Sales of new U.S. homes soared 9.4 percent in February, the largest jump in more than four years and well above Wall Street forecasts, as sales rose nationwide, a government report showed on Thursday.

New single-family home (search) sales rose to a 1.226 million unit annual rate last month from an upwardly revised pace of 1.121 million in January, the Commerce Department (search) said.

Economists had expected sales to climb more modestly to a 1.150 million unit rate from the 1.106 million pace originally reported for January. The increase was the largest since December 2000 and took the sales pace back to its December 2004 level.

Sales rose in all four regions of the country. They shot up 20.3 percent in the Northeast, 9.9 percent in the Midwest and 7.4 percent in the West. In the South, which boasts the lion's share of housing activity, sales climbed 9 percent to a record pace of 619,000.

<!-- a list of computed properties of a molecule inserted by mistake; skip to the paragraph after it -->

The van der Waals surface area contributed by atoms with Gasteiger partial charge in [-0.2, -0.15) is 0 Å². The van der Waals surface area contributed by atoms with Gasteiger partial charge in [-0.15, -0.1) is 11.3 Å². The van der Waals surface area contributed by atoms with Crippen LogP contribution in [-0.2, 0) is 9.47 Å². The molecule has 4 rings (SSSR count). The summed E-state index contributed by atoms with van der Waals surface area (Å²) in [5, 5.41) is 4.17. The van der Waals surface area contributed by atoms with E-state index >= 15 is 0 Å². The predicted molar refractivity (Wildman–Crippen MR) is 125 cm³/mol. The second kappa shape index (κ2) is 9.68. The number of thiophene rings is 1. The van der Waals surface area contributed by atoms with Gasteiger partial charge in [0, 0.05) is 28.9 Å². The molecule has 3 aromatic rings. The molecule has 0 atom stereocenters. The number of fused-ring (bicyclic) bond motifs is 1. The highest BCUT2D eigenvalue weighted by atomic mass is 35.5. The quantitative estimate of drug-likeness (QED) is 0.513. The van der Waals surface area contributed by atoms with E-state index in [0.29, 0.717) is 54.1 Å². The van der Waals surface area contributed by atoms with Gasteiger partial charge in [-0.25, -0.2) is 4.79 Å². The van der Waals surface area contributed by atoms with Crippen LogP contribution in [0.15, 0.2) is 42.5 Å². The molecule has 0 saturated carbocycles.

Many economists expect home sales, which have helped underpin the U.S. economic expansion, to cool as the Federal Reserve (search) continues to push interest rates higher to head off inflation.

On Tuesday, the Fed raised the benchmark federal funds rate by a quarter-percentage point for the seventh straight time, taking it to 2.75 percent.

However, long-term rates set by the markets, including fixed mortgage rates, have been slow to respond and the home sales report showed activity remains at high levels.

At February's sales pace, the supply of new homes on the market stood at 4.4 months' worth, a decline from January's 4.6 months' supply.

The median sales price of new houses in February rose to a record $230,700 from $210,400 in January.

In a report on Wednesday, the National Association of Realtors said sales of existing U.S. homes dipped 0.4 percent last month, to a still-healthy 5.94 million unit rate, a further sign rising interest rates have yet to have much bite.

However, that may be shifting. The Mortgage Bankers Association (search) said on Wednesday applications for mortgages dropped last week due to the rising cost of loans. Rates on fixed 30-year loans hit an average 5.95 percent last week, the highest level since August.